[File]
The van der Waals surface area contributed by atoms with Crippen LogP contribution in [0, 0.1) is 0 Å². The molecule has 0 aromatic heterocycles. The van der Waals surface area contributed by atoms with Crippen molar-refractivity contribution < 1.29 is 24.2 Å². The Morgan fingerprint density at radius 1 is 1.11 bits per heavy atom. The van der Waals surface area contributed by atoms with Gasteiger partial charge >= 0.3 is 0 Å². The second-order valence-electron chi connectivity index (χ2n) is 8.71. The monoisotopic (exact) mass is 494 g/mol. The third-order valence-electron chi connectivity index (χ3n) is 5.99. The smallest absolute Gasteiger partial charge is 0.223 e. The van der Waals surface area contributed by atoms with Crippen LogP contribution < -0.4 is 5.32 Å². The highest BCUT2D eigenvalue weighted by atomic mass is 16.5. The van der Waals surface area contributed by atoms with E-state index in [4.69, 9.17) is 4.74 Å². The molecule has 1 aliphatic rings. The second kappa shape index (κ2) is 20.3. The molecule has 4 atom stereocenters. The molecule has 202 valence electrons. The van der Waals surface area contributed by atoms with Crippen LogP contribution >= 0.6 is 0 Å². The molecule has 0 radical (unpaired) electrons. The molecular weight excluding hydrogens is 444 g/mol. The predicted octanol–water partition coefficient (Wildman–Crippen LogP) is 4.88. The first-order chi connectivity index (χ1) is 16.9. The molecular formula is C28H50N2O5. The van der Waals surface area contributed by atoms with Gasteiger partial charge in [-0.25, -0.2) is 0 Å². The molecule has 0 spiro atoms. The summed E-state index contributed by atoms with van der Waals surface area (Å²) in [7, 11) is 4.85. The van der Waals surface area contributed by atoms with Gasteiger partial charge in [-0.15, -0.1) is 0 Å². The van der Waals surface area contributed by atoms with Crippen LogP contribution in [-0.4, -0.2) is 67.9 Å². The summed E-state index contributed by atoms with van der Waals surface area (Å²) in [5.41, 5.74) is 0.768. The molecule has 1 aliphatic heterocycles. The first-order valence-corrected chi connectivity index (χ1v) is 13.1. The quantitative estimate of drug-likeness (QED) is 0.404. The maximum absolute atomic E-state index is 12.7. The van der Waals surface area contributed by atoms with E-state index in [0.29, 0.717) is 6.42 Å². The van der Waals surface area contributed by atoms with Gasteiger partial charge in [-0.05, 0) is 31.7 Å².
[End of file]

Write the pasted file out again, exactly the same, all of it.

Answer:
The van der Waals surface area contributed by atoms with Crippen LogP contribution in [0, 0.1) is 0 Å². The molecule has 0 aromatic heterocycles. The van der Waals surface area contributed by atoms with Crippen molar-refractivity contribution < 1.29 is 24.2 Å². The Morgan fingerprint density at radius 1 is 1.11 bits per heavy atom. The van der Waals surface area contributed by atoms with Gasteiger partial charge >= 0.3 is 0 Å². The second-order valence-electron chi connectivity index (χ2n) is 8.71. The monoisotopic (exact) mass is 494 g/mol. The third-order valence-electron chi connectivity index (χ3n) is 5.99. The smallest absolute Gasteiger partial charge is 0.223 e. The van der Waals surface area contributed by atoms with Crippen LogP contribution < -0.4 is 5.32 Å². The highest BCUT2D eigenvalue weighted by atomic mass is 16.5. The van der Waals surface area contributed by atoms with E-state index in [4.69, 9.17) is 4.74 Å². The molecule has 1 aliphatic rings. The second kappa shape index (κ2) is 20.3. The molecule has 4 atom stereocenters. The molecule has 202 valence electrons. The van der Waals surface area contributed by atoms with Crippen LogP contribution >= 0.6 is 0 Å². The molecule has 0 radical (unpaired) electrons. The molecular weight excluding hydrogens is 444 g/mol. The predicted octanol–water partition coefficient (Wildman–Crippen LogP) is 4.88. The first-order chi connectivity index (χ1) is 16.9. The molecular formula is C28H50N2O5. The van der Waals surface area contributed by atoms with Gasteiger partial charge in [-0.25, -0.2) is 0 Å². The molecule has 0 spiro atoms. The summed E-state index contributed by atoms with van der Waals surface area (Å²) in [7, 11) is 4.85. The van der Waals surface area contributed by atoms with Gasteiger partial charge in [-0.15, -0.1) is 0 Å². The van der Waals surface area contributed by atoms with Crippen LogP contribution in [-0.4, -0.2) is 67.9 Å². The summed E-state index contributed by atoms with van der Waals surface area (Å²) in [5.41, 5.74) is 0.768. The molecule has 1 aliphatic heterocycles. The first-order valence-corrected chi connectivity index (χ1v) is 13.1. The quantitative estimate of drug-likeness (QED) is 0.404. The maximum absolute atomic E-state index is 12.7. The van der Waals surface area contributed by atoms with E-state index in [0.29, 0.717) is 6.42 Å². The van der Waals surface area contributed by atoms with Gasteiger partial charge in [-0.05, 0) is 31.7 Å².